Petition of Thomas King, John Howe, Sr., and Others to the Massachusetts General Court

To the Honored General Court Now Assembled at Boston

The humble petition of us whose names are hereunto subscribed humbly sheweth that your petitioners, having been upon considerations of and about the exerting and setting upon a new plantation and having also from their considerations bestowed pains and taken view of some tracts of land that may be capable of accommodations for such an end, and having pitched our thoughts upon a certain place called by the Indians ‘Kunnapoag’ and lyeth south or southwest from the Town of Marlborough about forty or fifty miles, partly lying upon the river1 that runs from the lead mines about twenty miles on this side of New Norridge2 as the Indians report.  Now your petitioners having been at such pains and charge in viewing and finding matter of encouragement for the settling of a plantation.  Our Humble petition is that this Honored Court will please to favor us and our design so far as to grant us the aforesaid tract before-mentioned or thereabouts if we can find encouragement to our proceed, which if we may obtain hereby, we shall highly accept your favor.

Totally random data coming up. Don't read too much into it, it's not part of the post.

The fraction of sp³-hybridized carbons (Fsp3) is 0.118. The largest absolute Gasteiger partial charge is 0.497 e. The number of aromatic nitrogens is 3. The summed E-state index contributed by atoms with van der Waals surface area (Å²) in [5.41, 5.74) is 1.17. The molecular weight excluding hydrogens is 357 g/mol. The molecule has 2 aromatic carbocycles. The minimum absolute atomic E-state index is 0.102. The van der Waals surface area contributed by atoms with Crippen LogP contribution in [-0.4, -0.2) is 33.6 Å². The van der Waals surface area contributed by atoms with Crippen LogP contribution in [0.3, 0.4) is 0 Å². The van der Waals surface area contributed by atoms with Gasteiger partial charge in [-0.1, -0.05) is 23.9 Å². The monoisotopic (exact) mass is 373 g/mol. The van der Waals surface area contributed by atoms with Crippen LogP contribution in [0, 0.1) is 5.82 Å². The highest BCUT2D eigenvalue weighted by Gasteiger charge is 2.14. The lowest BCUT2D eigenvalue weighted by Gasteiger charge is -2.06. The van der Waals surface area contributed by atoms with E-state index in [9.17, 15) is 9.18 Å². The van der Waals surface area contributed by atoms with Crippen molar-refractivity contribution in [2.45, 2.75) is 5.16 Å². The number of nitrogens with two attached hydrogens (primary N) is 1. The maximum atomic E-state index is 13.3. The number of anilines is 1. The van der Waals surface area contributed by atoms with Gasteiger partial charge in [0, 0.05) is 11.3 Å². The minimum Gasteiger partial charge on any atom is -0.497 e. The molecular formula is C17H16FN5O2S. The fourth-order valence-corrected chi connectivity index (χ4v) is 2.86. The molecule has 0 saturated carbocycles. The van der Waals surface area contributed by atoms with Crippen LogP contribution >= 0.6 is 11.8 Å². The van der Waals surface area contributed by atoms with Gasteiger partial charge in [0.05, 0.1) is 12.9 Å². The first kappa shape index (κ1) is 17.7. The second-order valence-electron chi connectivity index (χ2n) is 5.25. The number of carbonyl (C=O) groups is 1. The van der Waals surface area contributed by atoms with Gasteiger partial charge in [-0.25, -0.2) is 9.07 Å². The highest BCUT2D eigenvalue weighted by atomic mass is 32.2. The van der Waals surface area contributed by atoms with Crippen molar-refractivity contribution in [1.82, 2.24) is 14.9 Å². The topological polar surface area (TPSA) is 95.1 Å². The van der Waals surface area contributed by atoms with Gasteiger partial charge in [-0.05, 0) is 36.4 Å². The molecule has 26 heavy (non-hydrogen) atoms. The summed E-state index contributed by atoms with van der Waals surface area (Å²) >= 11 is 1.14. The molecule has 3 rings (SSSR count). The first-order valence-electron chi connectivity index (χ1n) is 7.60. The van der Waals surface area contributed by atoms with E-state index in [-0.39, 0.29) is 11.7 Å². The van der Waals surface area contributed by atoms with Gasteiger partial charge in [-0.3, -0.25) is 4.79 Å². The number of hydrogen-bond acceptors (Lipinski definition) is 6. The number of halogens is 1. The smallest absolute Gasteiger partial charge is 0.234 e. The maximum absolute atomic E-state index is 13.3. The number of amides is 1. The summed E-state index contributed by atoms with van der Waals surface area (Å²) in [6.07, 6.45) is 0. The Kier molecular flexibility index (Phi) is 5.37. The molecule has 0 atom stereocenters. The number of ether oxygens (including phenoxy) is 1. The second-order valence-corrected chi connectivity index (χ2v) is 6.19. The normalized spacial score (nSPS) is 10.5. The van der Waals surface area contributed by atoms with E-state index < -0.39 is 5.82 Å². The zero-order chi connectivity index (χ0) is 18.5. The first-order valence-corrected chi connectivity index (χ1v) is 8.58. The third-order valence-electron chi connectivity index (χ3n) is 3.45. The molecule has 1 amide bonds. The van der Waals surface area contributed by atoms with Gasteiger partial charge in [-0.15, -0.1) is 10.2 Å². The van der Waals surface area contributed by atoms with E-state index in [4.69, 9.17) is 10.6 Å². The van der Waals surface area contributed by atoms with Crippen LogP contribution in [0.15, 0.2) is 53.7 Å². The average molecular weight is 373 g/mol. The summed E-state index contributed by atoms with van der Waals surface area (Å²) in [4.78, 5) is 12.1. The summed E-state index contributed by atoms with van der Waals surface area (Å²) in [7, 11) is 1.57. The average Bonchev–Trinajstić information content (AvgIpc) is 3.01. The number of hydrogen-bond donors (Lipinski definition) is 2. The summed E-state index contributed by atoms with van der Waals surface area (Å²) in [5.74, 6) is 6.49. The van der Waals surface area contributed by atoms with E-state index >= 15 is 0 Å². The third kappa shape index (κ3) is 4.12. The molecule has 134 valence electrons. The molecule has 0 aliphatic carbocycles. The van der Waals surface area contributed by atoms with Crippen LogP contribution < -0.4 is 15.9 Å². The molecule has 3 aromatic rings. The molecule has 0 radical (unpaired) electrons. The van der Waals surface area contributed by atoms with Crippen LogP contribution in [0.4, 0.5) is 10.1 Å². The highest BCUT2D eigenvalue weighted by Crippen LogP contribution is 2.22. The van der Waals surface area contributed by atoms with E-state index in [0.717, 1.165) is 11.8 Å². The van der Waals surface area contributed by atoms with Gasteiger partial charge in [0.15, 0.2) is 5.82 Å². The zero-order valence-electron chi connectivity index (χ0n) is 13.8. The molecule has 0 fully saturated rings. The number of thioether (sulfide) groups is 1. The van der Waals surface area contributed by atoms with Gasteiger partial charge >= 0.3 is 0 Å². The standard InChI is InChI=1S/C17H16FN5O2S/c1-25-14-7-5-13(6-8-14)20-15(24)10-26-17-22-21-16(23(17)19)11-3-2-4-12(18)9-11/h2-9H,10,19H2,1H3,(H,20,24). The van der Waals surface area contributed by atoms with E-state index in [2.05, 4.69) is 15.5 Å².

And as in duty, we ought ever pray,

May 31, 1671

Legislative Action:

In answer to this petition, it being questionable whither the lands desired be within our line and so not in the power of this Court to grant.  The Magistrates judge it meet to refer the petitioners; [ torn ]case they cannot rest where they be, to look out for a meet place within our line to the westward on Connecticut River to answer their expectation and then present it to this Court who will consider thereof.  The Magistrates have passed this.  Their brethren, the Deputies, hereto consenting, Edward Rawson, Secretary.  Consented to by the Deputies, William Torrey, Clerk.  Boston, June 6, 1671



  • 1. The Connecticut River
  • 2. New Norwich, i.e., Norwich, Connecticut